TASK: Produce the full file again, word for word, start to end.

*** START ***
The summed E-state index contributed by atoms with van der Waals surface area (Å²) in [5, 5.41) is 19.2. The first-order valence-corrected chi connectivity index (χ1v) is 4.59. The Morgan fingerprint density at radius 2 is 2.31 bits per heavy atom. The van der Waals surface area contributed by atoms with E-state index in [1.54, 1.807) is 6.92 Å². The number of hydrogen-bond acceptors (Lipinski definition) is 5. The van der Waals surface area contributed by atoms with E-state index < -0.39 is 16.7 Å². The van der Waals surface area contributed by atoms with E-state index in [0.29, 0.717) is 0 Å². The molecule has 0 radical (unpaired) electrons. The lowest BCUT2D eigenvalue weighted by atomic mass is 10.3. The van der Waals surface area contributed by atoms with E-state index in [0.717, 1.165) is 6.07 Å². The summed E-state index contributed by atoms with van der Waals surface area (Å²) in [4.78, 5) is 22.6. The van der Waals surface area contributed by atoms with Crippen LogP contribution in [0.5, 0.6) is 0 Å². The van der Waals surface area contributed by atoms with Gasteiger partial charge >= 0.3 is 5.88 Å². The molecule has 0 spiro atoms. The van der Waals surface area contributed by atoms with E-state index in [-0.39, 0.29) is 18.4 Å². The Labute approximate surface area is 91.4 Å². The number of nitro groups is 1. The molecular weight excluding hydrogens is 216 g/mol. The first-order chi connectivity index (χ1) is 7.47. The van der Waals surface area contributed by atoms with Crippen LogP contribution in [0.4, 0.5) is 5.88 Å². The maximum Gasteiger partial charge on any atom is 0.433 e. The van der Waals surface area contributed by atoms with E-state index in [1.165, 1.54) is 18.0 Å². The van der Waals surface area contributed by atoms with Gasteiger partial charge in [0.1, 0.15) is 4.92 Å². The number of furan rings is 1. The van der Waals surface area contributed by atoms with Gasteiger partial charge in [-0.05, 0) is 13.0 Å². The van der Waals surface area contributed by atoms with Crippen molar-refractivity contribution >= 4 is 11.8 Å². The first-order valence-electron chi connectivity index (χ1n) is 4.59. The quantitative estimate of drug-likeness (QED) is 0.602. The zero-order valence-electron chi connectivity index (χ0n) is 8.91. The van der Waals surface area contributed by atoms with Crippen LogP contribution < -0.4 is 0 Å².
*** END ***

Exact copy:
The summed E-state index contributed by atoms with van der Waals surface area (Å²) in [5, 5.41) is 19.2. The first-order valence-corrected chi connectivity index (χ1v) is 4.59. The Morgan fingerprint density at radius 2 is 2.31 bits per heavy atom. The van der Waals surface area contributed by atoms with E-state index in [1.54, 1.807) is 6.92 Å². The number of hydrogen-bond acceptors (Lipinski definition) is 5. The van der Waals surface area contributed by atoms with E-state index < -0.39 is 16.7 Å². The van der Waals surface area contributed by atoms with E-state index in [0.29, 0.717) is 0 Å². The molecule has 0 radical (unpaired) electrons. The lowest BCUT2D eigenvalue weighted by atomic mass is 10.3. The van der Waals surface area contributed by atoms with E-state index in [0.717, 1.165) is 6.07 Å². The summed E-state index contributed by atoms with van der Waals surface area (Å²) in [4.78, 5) is 22.6. The van der Waals surface area contributed by atoms with Crippen LogP contribution in [0.5, 0.6) is 0 Å². The van der Waals surface area contributed by atoms with Gasteiger partial charge >= 0.3 is 5.88 Å². The molecule has 0 spiro atoms. The van der Waals surface area contributed by atoms with E-state index in [-0.39, 0.29) is 18.4 Å². The Labute approximate surface area is 91.4 Å². The number of nitro groups is 1. The molecular weight excluding hydrogens is 216 g/mol. The first-order chi connectivity index (χ1) is 7.47. The van der Waals surface area contributed by atoms with Crippen LogP contribution in [0.4, 0.5) is 5.88 Å². The maximum Gasteiger partial charge on any atom is 0.433 e. The van der Waals surface area contributed by atoms with E-state index in [1.165, 1.54) is 18.0 Å². The van der Waals surface area contributed by atoms with Gasteiger partial charge in [0.1, 0.15) is 4.92 Å². The number of furan rings is 1. The van der Waals surface area contributed by atoms with Gasteiger partial charge in [-0.05, 0) is 13.0 Å². The van der Waals surface area contributed by atoms with Crippen molar-refractivity contribution >= 4 is 11.8 Å². The first-order valence-electron chi connectivity index (χ1n) is 4.59. The quantitative estimate of drug-likeness (QED) is 0.602. The zero-order valence-electron chi connectivity index (χ0n) is 8.91. The van der Waals surface area contributed by atoms with Crippen LogP contribution < -0.4 is 0 Å².